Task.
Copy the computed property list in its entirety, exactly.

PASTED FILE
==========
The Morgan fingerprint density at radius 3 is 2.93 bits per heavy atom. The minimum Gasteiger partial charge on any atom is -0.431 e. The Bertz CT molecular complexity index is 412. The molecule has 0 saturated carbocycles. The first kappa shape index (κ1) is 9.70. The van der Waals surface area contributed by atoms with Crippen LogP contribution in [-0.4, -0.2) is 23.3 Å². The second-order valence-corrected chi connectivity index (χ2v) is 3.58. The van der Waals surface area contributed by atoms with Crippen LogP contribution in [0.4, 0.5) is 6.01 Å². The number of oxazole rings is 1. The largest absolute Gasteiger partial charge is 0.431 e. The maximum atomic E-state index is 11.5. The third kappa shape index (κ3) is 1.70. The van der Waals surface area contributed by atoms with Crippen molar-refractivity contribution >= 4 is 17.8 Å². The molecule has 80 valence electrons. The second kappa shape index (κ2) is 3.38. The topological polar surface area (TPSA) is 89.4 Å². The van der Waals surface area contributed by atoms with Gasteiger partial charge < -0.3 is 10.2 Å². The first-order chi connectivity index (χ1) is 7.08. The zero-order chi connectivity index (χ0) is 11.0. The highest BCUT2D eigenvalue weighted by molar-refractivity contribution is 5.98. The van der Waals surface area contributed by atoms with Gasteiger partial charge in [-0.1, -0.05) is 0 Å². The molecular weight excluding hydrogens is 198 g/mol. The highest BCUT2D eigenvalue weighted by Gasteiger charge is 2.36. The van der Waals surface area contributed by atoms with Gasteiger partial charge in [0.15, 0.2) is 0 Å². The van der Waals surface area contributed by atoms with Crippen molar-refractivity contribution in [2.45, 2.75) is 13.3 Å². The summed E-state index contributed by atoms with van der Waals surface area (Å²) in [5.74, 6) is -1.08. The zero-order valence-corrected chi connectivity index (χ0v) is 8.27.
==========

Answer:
The Morgan fingerprint density at radius 3 is 2.93 bits per heavy atom. The minimum Gasteiger partial charge on any atom is -0.431 e. The Bertz CT molecular complexity index is 412. The molecule has 0 saturated carbocycles. The first kappa shape index (κ1) is 9.70. The van der Waals surface area contributed by atoms with Crippen LogP contribution in [-0.4, -0.2) is 23.3 Å². The second-order valence-corrected chi connectivity index (χ2v) is 3.58. The van der Waals surface area contributed by atoms with Crippen LogP contribution in [0.4, 0.5) is 6.01 Å². The number of oxazole rings is 1. The largest absolute Gasteiger partial charge is 0.431 e. The maximum atomic E-state index is 11.5. The third kappa shape index (κ3) is 1.70. The van der Waals surface area contributed by atoms with Crippen molar-refractivity contribution >= 4 is 17.8 Å². The molecule has 80 valence electrons. The second kappa shape index (κ2) is 3.38. The topological polar surface area (TPSA) is 89.4 Å². The van der Waals surface area contributed by atoms with Gasteiger partial charge < -0.3 is 10.2 Å². The first-order chi connectivity index (χ1) is 7.08. The zero-order chi connectivity index (χ0) is 11.0. The highest BCUT2D eigenvalue weighted by molar-refractivity contribution is 5.98. The van der Waals surface area contributed by atoms with Gasteiger partial charge in [-0.1, -0.05) is 0 Å². The molecular weight excluding hydrogens is 198 g/mol. The highest BCUT2D eigenvalue weighted by Gasteiger charge is 2.36. The van der Waals surface area contributed by atoms with Gasteiger partial charge in [0.15, 0.2) is 0 Å². The van der Waals surface area contributed by atoms with Crippen molar-refractivity contribution in [2.45, 2.75) is 13.3 Å². The summed E-state index contributed by atoms with van der Waals surface area (Å²) in [5.74, 6) is -1.08. The zero-order valence-corrected chi connectivity index (χ0v) is 8.27.